A big one. Maybe Donna Tartt’s The Goldfinch. Or Sailing the Forest, Robin Robertson collected poems, which is not big but I can happily re=read some of those poems forever. Reading poetry for pleasure is something that has come late to me. If I have heard a poet read their work it adds to the pleasure because I hear their voice in my head as I read. I recommend anyone looking up Robin Robertson reading ‘At Roane Head’ on YouTube. Absolutley mesmerising.

The Goldfinch 2

Bookmark, scrap of paper or turning down the corner of the page?

All three? I am also my own worst enemy and sometimes butterfly the book. I know. If it’s a hardback I might use the flap of the dustjacket as well. 

The first 50 pages or bust? Or always to the bitter end?

I find it hard to deliberately abandon a book. But if I’m not enjoying after 50 pages I might skim it until the end.

The book I am always on the lookout for in secondhand shops is ...

Any of my own because they still cost me a fair bit to buy from my publisher. Any books that I have intended to read but haven’t got around to (I find Goodreads TBR files very handy here). Any books that I have loved by don’t own – I'm on the lookout for A Room With a View by E.M. Forster.

 

My favorite cinematic adaptation of a book is ...

I loved Atonement, directed by Joe Wright. It really did the book justice and I was on the verge of tears the whole way through because I knew what was coming.

Atonement the movie

The character in a book I'd most like to meet is ...

Elizabeth Bennett. Or maybe Pippi Longstocking. 

A line of writing I can recite from memory is ...

Probably the same one as everyone: “You must let me tell you how ardently I admire and love you.” Our parents’ generation were made to memorise poems. I wish I had been made to memorise a few.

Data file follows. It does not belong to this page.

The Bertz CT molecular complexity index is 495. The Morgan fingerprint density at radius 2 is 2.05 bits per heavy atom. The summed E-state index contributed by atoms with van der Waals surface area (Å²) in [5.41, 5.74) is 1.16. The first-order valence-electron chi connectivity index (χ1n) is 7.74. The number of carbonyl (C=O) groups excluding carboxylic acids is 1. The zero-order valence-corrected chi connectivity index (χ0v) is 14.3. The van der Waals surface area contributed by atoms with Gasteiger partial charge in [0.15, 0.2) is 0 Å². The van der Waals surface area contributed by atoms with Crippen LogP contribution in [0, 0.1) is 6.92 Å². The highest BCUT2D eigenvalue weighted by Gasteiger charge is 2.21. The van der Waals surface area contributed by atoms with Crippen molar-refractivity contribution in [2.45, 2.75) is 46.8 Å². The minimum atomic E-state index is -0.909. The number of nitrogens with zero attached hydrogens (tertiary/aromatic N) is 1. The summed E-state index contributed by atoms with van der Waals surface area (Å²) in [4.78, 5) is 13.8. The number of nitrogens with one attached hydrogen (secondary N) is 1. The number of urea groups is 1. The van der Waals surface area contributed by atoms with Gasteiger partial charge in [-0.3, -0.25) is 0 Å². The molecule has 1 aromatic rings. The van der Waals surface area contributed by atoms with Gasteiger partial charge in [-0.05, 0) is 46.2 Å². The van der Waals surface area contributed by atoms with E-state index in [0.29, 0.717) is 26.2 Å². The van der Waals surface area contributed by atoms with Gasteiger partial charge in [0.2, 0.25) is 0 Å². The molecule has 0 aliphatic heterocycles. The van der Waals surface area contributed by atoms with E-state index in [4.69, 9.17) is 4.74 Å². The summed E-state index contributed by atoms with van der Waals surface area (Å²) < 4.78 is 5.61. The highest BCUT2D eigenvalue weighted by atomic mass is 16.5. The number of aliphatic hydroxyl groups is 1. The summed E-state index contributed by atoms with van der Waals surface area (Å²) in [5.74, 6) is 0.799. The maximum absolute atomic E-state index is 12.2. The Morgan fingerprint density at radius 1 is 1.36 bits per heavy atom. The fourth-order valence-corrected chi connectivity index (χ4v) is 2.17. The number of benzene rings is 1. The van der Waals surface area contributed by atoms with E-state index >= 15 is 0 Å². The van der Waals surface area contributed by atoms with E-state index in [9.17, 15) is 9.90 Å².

My favorite 19th-century book is …

So many! Tess of the d’Urbervilles probably.

My favorite 20th-century book is ...

So many! I can’t choose. Sorry. 

The books currently by the side of my bed are …

Ha ha. Do you really want to know? OK. Clean, by Juno Dawson, The Imaginary Lives of James Pōneke by Tina Makereti, RisingTideFallingStar by Philip Hoare, A Jigsaw of Fire and Stars by Yaba Badoe, Mortification, edited by Robin Robertson, The Long Take, by Robin Robertson, Are Friends Electric? By Helen Heath, The Diary of a Bookseller by Shaun Bythell, The Man Who Would Not See by Raj Chakraborti, Gabriel’s Bay by Catherine Robertson, He’s So MASC by Chris Tse, Sodden Downstream by Brannavan Gnanalingam. I have started most; I am fooling myself that I will finish them all by the time the festival rolls around.

About WORD Christchurch

The biennial WORD Christchurch Festival (Aug 29 – 2 Sept) has been growing its audience rapidly over the past few years, and this year features 20 international and over 100 New Zealand speakers in nearly 100 events. Writers include: Irvine Welsh, Denise Mina and Shaun Bythell (Diary of a Bookseller) from the festival’s featured country, Scotland; Robyn Davidson, author of the classic story Tracks; Philip Hoare, British sea enthusiast and Moby Dick expert, who will accompany a whale-watching expedition to Kaikōura; American activist and poet Sonya Renee Taylor who has launched a global movement of body acceptance; British YouTube poetry star Hollie McNish; and science fiction writer Ted Chiang, who wrote the short story that the film Arrival was based on. New Zealand guests include poets Hera Lindsay Bird and Selina Tusitala Marsh, Tina Makereti, Chris Tse, Dame Anne Salmond, Michele A’Court and Tom Scott. Non-fiction topics explored include the rise of America’s alt-right; an insight into Islam; humans relationships with trees; the science of city-building; te reo Māori;  extreme sports; and 125 years of women’s suffrage. With a theme of adventurous, the spirit of adventure runs through the festival with writers who take risks in their lives as well as their work.

Word ChCh